Hanna Batatu

Palestinian Marxist historian born in Jerusalem. After working as an office worker for a short time in Palestine, in 1948 he immigrated to amerika, never to be allowed to return to his homeland because of the formation of the apartheid state. After finding work, he won a scholarship that allowed him to attend university, eventually obtaining a doctorate, while working different jobs to support himself. Took an active part in events in support of Palestine. A serious, determined, and humble historian, he spent a period of intense research in Iraq before the 1958 Revolution. During this time he gained access to the political police's files and got to know many political figures and intellectuals, especially communists, and was even able to meet some who were political prisoners at the time. During this first trip to Iraq he was also insistent on hearing the views of normal people and was once arrested for discussing politics with passerbys in downtown Baghdad. Many further research trips to Iraq followed. Batatu stopped writing on Iraq for many years, after the Ba'thist mass torture and executions of communists in 1963, many of whom he had known personally, had a devastating effect on him. He taught for twenty years in Beirut (1962-1981) and then for more than ten years in amerika until his retirement. Batatu retired shortly after the first war on Iraq in 1991: he was fierce opponent of the war and the sanctions which followed and began to feel as if he was training the new generation of amerikan imperialists to exploit the Arab world.

The Old Social Classes and the Revolutionary Movements of Iraq (1978): A Study of Iraq's Old Landed and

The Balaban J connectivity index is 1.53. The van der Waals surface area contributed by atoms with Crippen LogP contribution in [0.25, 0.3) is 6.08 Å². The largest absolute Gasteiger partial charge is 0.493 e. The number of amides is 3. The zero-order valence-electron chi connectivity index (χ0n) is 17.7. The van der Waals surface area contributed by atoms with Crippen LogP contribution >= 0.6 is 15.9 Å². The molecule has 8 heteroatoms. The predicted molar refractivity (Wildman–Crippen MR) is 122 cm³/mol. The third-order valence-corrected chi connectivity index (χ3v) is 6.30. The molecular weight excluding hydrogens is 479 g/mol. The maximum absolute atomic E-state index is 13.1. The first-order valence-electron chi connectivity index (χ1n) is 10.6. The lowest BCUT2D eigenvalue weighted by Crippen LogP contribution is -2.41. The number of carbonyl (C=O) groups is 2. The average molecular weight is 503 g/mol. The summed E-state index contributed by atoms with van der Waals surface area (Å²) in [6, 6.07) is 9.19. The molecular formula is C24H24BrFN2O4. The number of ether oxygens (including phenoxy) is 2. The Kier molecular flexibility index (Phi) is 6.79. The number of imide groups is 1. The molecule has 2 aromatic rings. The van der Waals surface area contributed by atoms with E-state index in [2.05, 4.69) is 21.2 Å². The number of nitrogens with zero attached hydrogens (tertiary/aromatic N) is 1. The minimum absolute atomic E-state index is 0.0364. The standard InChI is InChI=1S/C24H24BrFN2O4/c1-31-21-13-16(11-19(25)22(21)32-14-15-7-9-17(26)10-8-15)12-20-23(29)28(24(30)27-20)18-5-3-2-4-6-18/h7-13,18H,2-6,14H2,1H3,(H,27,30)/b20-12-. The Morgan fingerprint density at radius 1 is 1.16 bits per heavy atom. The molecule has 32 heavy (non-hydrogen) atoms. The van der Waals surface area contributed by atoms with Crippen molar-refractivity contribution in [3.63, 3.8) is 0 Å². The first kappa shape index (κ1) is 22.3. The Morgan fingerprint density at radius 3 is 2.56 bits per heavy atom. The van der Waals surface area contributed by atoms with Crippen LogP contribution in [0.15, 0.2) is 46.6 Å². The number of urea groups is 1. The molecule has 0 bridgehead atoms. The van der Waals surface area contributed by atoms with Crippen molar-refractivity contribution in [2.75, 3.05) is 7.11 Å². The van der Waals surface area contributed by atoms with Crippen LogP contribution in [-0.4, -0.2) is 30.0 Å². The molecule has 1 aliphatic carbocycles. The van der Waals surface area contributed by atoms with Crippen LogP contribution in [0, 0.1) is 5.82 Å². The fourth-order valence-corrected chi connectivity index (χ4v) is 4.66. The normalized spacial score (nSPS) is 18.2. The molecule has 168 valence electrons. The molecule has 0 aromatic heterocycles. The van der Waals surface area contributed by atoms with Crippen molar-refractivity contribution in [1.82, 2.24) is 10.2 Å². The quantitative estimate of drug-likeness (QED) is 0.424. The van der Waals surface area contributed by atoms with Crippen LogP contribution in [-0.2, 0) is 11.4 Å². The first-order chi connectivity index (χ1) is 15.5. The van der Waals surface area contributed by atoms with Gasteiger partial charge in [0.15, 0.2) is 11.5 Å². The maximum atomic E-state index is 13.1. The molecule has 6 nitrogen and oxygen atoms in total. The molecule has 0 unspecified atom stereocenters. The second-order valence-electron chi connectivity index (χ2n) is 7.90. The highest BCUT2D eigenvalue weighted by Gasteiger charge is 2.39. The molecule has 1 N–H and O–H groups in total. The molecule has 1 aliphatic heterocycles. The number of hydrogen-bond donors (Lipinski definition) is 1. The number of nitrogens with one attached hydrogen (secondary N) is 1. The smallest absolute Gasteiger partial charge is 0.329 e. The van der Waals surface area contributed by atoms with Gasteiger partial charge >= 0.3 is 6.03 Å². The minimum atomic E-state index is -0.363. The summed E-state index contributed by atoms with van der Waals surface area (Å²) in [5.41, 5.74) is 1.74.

Commercial Classes and of it's Communists, Ba'thists and Free Officers:
1245 pages.  By far one of the most important and comprehensive books on the history of modern Iraq and the Iraqi Communist Party. Written by an Iraqi historian in English, it starts by breaking down the different classes present in Iraq before and during the British occupation. It discusses at length the various revolts against the occupiers and how the Iraqi upper classes were typically unreliable and traitorous. Batatu goes on to discuss the origins of the communist movement in Iraq and it's development under Fahd into a mass party, the largest in the Arab world. Then recounts the rise of the reactionary Ba'th Party and its origins, as well as the Free Officers movement and it's political tendencies. Batatu goes on to detail the 1958 Revolution, and the period during which Abd el Kareem Qasim ruled Iraq, which was the pinnacle of communist influence in Iraq and a failed occasion for a communist revolution. Batatu also brings to light what many would like to ignore: such was their fierce anti-communism, Nasser and Nasserists allied themselves with the most reactionary forces in Iraq to attempt to bring down the Qasim government. And such was Habash's and PFLP's closeness to Nasser that they approved this line, and some members who were in Iraq in 1963 actively participated in torturing and executing Iraqi communists.

Batatu focuses his book on the political situation up until 1963 and the Ba'thists fascist coup and widespread butchering and torturing of communists and progressives. Although he recounts the details of the first and second Ba'thist coups, he does so only very briefly, as many of the sources he used were killed or imprisoned, and he couldn't conduct research freely in the country as he previously had.